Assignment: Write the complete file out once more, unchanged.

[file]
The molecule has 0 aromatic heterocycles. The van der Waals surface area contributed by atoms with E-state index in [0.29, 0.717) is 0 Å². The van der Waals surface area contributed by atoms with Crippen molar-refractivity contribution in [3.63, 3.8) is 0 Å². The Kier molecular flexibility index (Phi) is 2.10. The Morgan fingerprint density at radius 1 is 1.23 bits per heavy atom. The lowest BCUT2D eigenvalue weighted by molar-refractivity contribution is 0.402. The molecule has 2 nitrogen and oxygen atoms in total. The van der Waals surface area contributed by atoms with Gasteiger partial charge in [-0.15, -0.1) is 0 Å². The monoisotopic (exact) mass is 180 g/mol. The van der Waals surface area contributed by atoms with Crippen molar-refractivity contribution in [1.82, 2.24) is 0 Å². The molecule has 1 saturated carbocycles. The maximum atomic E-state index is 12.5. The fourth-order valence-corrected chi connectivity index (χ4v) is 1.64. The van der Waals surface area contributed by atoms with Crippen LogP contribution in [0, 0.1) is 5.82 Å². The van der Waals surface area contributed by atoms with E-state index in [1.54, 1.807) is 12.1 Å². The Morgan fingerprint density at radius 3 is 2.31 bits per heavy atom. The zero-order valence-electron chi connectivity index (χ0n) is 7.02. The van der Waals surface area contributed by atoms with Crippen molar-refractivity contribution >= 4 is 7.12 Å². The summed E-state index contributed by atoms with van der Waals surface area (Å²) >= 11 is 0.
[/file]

The molecule has 0 aromatic heterocycles. The van der Waals surface area contributed by atoms with E-state index in [0.29, 0.717) is 0 Å². The van der Waals surface area contributed by atoms with Crippen molar-refractivity contribution in [3.63, 3.8) is 0 Å². The Kier molecular flexibility index (Phi) is 2.10. The Morgan fingerprint density at radius 1 is 1.23 bits per heavy atom. The lowest BCUT2D eigenvalue weighted by molar-refractivity contribution is 0.402. The molecule has 2 nitrogen and oxygen atoms in total. The van der Waals surface area contributed by atoms with Gasteiger partial charge in [-0.15, -0.1) is 0 Å². The monoisotopic (exact) mass is 180 g/mol. The van der Waals surface area contributed by atoms with Crippen molar-refractivity contribution in [1.82, 2.24) is 0 Å². The molecule has 1 saturated carbocycles. The maximum atomic E-state index is 12.5. The fourth-order valence-corrected chi connectivity index (χ4v) is 1.64. The van der Waals surface area contributed by atoms with Crippen LogP contribution in [0, 0.1) is 5.82 Å². The van der Waals surface area contributed by atoms with E-state index in [1.54, 1.807) is 12.1 Å². The Morgan fingerprint density at radius 3 is 2.31 bits per heavy atom. The zero-order valence-electron chi connectivity index (χ0n) is 7.02. The van der Waals surface area contributed by atoms with Crippen molar-refractivity contribution >= 4 is 7.12 Å². The summed E-state index contributed by atoms with van der Waals surface area (Å²) >= 11 is 0.